Jaipur Literature Festival, in quotes

Festival director William Dalrymple: Diggi Palace is packed with people. This shows: Books still matter, authors still matter.

Novelist Jonathan Franzen: “Show, don’t tell,” I was tought in the 70s and 80s. “But it is story telling, not story showing, so I unlearned this idea.”

Franzen: “We are still post-modern, but don’t call ourselves post-modern anymore, we call it post-post-modern.”

Franzen: I don’t know how a book ends when I start it. And so I hope that if I am unsure where it’s going, maybe it feels like a mystery for the reader.

Franzen: “A novelist is a man who every morning goes to his own little world and meets the people he himself created.” Franzen adds that readers never feel alone as they connect to the people in their books.

audience at Jaipur LitFest

Question on the Bollywood Nation panel: “What happened to the angry young man?” Economist and politician Meghnad Desai: “He became Arvind Kejriwal.” He will also solve every problem in twelve hours.

Bollywood actor Irrfan Khan: Sometimes the investment in a film is there, then they get an actor, but there’s no story. The actor demands: I want five action scenes and three songs. And the movie is still a success!

Khan: Some stars basically say: Come to the cinema, get some action sequences, get some songs – and see me.

Desai on social change through films: “They reach out wider and deeper to the audience than any writer or author can.”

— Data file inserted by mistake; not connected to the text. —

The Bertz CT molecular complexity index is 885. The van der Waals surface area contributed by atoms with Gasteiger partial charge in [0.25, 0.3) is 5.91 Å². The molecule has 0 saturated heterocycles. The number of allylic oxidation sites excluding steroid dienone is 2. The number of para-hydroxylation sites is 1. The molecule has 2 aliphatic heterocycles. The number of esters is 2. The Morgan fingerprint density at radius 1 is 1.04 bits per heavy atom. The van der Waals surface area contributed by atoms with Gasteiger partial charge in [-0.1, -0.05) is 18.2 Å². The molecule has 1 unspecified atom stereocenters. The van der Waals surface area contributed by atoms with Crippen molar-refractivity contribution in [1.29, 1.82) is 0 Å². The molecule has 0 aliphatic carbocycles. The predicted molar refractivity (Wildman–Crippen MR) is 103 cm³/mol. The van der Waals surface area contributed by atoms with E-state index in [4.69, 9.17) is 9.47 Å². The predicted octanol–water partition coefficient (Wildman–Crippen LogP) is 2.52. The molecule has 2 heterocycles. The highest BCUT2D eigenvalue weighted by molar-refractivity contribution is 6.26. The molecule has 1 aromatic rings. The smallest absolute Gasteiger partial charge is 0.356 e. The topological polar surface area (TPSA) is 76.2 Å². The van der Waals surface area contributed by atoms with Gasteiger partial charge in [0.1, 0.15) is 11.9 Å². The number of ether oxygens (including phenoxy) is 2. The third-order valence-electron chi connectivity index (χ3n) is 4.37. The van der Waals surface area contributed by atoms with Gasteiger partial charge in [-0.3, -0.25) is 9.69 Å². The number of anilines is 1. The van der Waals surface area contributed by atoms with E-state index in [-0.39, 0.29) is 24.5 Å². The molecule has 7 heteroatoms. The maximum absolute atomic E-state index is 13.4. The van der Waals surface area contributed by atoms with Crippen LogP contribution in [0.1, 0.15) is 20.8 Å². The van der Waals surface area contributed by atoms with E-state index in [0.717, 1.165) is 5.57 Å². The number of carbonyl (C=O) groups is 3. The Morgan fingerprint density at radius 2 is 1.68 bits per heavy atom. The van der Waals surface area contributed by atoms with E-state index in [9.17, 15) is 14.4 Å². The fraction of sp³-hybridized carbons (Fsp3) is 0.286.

Khan: “These are changing times in Indian cinema and society. The audience is maturing, movies are changing.” But often the cinema doesn’t reflect society, it just wants to give you a good time. “Then cinema is like a sleeping pill: chill and relax.”

Vamsee Juluri, professor of media studies and son of Tollywood star Jamuna: This cultural pastime (films) has so much power, that as a child I was often separated from my mother by a wall of fans.

Desai: Nowadays you only need to attach “Khan” to your name to get to the top in Bollywood.

Khan: Most of the stardom is about scaling down people, making them feel lesser.

Vamsee Juluri: Bollywood keeps Gandhi’s ideas alive, more than any politician.

Author Jerry Pinto: “When the government has nothing else to do than watch twitter and facebook these days, I would like to be the government. But shall the twitterati now built roads and run schools?”

Journalist Madhu Trehan: In India, “we don’t like irony, we don’t like the funnies. Just say it as it is, and if you can’t do that, then let it be.”

Director, actor and writer Mahesh Dattani: “One thing we all grew up with is hating woman: We see the man being privilegded and therefore supress the woman in us.” And if the Indians hate anything more than females, it’s the hijras (men in South Asia who adopt feminine gender roles and wear women’s clothing)., “as they defy every aspect of the masculartity we aspire”.


Aditi Maheshwari, director at the publishing house Vani Prakashan: “India may dream in Hindi, speak in Hindi, but it aspires in English.”

Sir David Cannadine, professor of history at Princeton University: In 1910, the majority of the world was ruled by empires, lead by kings and queens, today we have more than 200 republics, most of them democracies, or claim to be. There is no assurance that this will remain to be like this. “The British ruled their empire more than a thousand years, in that light the republics are a very recent phenomenon.”

Another one by Cannadine: “If you asked the British why there are so many Indian restaurants in Britain, most people wouldn’t know the answer.” – “Whereas, if you asked Indians why cricket is the national sports, most knew the answer.”

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